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Tuyl v. Federal Shipbuilding and Dry Dock Co.

Decided: October 13, 1954.

WILLIAM VAN TUYL, PETITIONER-RESPONDENT,
v.
FEDERAL SHIPBUILDING AND DRY DOCK COMPANY, RESPONDENT-APPELLANT



Eastwood, Goldmann and Schettino. The opinion of the court was delivered by Schettino, J.s.c. (temporarily assigned).

Schettino

[32 NJSuper Page 407] Appeal is taken from a judgment of the county court affirming a judgment of a deputy director of the Division of Workmen's Compensation, Department of Labor and Industry, wherein appellant was directed to furnish petitioner medical treatment in an attempt to cure a draining sinus in the back resulting from an occupational accidental injury.

Appellant contends that the judgment should be reversed upon two grounds: (1) after there has been an adjudication of the permanent disability resulting from an industrial accident and there has been no worsening of the employee's physical condition, there is no provision in the Workmen's Compensation Act which justifies an order requiring the respondent to furnish additional medical treatment; and (2) the principle of res judicata bars the petitioner from relitigating a question which either was, or could have been, raised in the earlier proceedings.

Judge Drewen of the County Court has comprehensively analyzed the record and we liberally paraphrase his opinion. A chronological statement is in order. On July 29, 1942 petitioner was injured in an accident arising out of and in the course of his employment. The original petition was filed February 5, 1943, and by determination made June 11, 1943 petitioner was awarded compensation for temporary and permanent disability, of 33 1/3% of total. On December 7, 1943 a second petition was filed seeking additional compensation for both temporary and permanent disability. Hearing was held December 10, 1945; and by determination dated December 20, 1945 it was ordered that compensation be paid to petitioner for permanent disability of 66 2/3% of total, with credit for payments previously made, and for temporary disability covering the period from July 28, 1943 to December 18, 1944. Both petitions requested medical treatments. On April 10, 1950 a third petition was filed, alleging an increase in disability since December 20, 1945. On February 9, 1951, after hearing, the petition was dismissed for want of proof. No medical treatments were requested in this petition.

The present petition was filed March 31, 1952. Paragraph 42 reads:

"Petitioner has a wound in his back resulting from his accident of July 29, 1942, which opens up from time to time, discharging pus. From time to time petitioner collapses from pain. He collapsed September 9, 1951 and was advised by his doctor that he needs further medical treatment and perhaps an operation. Respondent has refused this request."

The deputy director determined that petitioner was entitled to the medical treatment sought, including surgery, and in specified alternatives ordered respondent to provide accordingly. The County Court concluded likewise.

Appellant's position upon the question of the effect to be given the prior determinations seems to be as follows: petitioner's present condition is viewed as one of long standing and continuously unchanged from and after the filing of the first petition. That once the disability resulting from a compensable accident has become permanent in the sense that no further improvement can reasonably be anticipated, the obligation of an employer to pay temporary disability benefits ceases. Therefore, if there is no reasonable basis for anticipating improvement in the petitioner's physical condition and the effects of the accident have become permanent, furnishing further medical treatment is not an obligation imposed upon an employer by the Workmen's Compensation Act. In other words, once the permanent disability has become fixed and there can be no worsening or betterment of the employee's condition, no further benefits for temporary disability are required, for in the absence of a change in circumstance, only one period of temporary disability was contemplated by the Legislature. Sassarro v. Wright Aeronautical Corp. , 135 N.J.L. 366 (Sup. Ct. 1947).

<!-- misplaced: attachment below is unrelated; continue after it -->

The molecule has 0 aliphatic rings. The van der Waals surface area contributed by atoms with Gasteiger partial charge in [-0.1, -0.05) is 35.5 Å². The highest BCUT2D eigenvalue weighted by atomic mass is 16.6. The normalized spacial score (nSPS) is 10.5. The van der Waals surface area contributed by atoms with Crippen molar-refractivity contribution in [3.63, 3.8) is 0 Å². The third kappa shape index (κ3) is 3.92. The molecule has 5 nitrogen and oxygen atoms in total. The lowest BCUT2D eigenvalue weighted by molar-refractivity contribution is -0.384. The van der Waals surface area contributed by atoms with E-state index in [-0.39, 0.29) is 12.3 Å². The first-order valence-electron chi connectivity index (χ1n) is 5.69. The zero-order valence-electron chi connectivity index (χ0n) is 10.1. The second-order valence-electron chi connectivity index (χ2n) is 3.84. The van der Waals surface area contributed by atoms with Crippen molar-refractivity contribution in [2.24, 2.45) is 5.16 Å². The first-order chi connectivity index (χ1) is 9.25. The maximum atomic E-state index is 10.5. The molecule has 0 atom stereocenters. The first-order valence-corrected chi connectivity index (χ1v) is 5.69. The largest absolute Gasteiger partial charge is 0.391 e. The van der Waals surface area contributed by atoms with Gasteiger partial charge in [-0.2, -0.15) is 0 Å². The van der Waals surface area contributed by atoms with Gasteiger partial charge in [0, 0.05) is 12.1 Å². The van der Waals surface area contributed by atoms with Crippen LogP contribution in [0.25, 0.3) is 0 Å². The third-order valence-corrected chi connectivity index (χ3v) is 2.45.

The record shows that petitioner suffers from a draining sinus of the back and the wound opens and closes periodically, as often as once a week. Petitioner states the pain is especially intense just before the wound opens, relief follows only after it opens and discharges. Appellant says that petitioner admits that the wound has been occasionally opening and closing ever since the time of the first operation; that there has been no increase in petitioner's permanent disability since the February 9, 1951 determination, and for present purposes this may be taken as true.

It is clear that in none of the three prior determinations was petitioner's right to medical treatment questioned. Similarly, appellant nowhere alleges that any of the earlier petitions sought medical treatment for the condition described

in paragraph 42 of the present petition. In essence, then, the position taken is that if a petitioner does not demand medical treatment prior to a determination for a disability which has become permanent, an employer is no longer obliged to provide it, once the determination has been rendered; that since the first two petitions sought medical treatment and the third petition could have asserted the need for such treatment but did not, the present action ...


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